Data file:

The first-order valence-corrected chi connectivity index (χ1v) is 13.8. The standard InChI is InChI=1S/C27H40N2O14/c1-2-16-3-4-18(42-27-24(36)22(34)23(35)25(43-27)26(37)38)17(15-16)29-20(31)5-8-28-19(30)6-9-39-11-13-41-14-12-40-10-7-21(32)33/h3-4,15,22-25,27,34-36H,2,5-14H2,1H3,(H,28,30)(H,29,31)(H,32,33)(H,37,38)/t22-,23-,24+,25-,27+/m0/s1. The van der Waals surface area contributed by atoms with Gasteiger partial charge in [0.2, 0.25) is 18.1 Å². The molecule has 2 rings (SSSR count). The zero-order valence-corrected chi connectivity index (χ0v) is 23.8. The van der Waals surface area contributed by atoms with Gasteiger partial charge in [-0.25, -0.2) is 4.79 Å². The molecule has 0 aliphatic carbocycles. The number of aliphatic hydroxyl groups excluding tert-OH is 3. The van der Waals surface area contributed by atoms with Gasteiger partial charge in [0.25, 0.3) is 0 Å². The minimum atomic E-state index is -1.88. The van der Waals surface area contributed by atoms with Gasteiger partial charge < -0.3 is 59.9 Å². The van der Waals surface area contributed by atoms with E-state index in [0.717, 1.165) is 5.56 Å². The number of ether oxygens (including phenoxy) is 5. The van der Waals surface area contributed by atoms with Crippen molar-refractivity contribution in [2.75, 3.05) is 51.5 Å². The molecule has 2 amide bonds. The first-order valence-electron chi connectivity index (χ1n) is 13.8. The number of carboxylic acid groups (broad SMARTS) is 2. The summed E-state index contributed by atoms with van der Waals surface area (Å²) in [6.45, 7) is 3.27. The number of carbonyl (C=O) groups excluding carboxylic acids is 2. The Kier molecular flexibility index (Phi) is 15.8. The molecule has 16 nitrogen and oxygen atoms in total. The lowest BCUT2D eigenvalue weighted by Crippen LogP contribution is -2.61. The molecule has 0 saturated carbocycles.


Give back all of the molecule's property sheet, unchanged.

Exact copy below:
The first-order valence-corrected chi connectivity index (χ1v) is 13.8. The standard InChI is InChI=1S/C27H40N2O14/c1-2-16-3-4-18(42-27-24(36)22(34)23(35)25(43-27)26(37)38)17(15-16)29-20(31)5-8-28-19(30)6-9-39-11-13-41-14-12-40-10-7-21(32)33/h3-4,15,22-25,27,34-36H,2,5-14H2,1H3,(H,28,30)(H,29,31)(H,32,33)(H,37,38)/t22-,23-,24+,25-,27+/m0/s1. The van der Waals surface area contributed by atoms with Gasteiger partial charge in [0.2, 0.25) is 18.1 Å². The molecule has 2 rings (SSSR count). The zero-order valence-corrected chi connectivity index (χ0v) is 23.8. The van der Waals surface area contributed by atoms with Gasteiger partial charge in [-0.25, -0.2) is 4.79 Å². The molecule has 0 aliphatic carbocycles. The number of aliphatic hydroxyl groups excluding tert-OH is 3. The van der Waals surface area contributed by atoms with Gasteiger partial charge in [0.25, 0.3) is 0 Å². The minimum atomic E-state index is -1.88. The van der Waals surface area contributed by atoms with Gasteiger partial charge < -0.3 is 59.9 Å². The van der Waals surface area contributed by atoms with E-state index in [0.717, 1.165) is 5.56 Å². The number of ether oxygens (including phenoxy) is 5. The van der Waals surface area contributed by atoms with Crippen molar-refractivity contribution in [2.75, 3.05) is 51.5 Å². The molecule has 2 amide bonds. The first-order valence-electron chi connectivity index (χ1n) is 13.8. The number of carboxylic acid groups (broad SMARTS) is 2. The summed E-state index contributed by atoms with van der Waals surface area (Å²) in [6.45, 7) is 3.27. The number of carbonyl (C=O) groups excluding carboxylic acids is 2. The Kier molecular flexibility index (Phi) is 15.8. The molecule has 16 nitrogen and oxygen atoms in total. The lowest BCUT2D eigenvalue weighted by Crippen LogP contribution is -2.61. The molecule has 0 saturated carbocycles.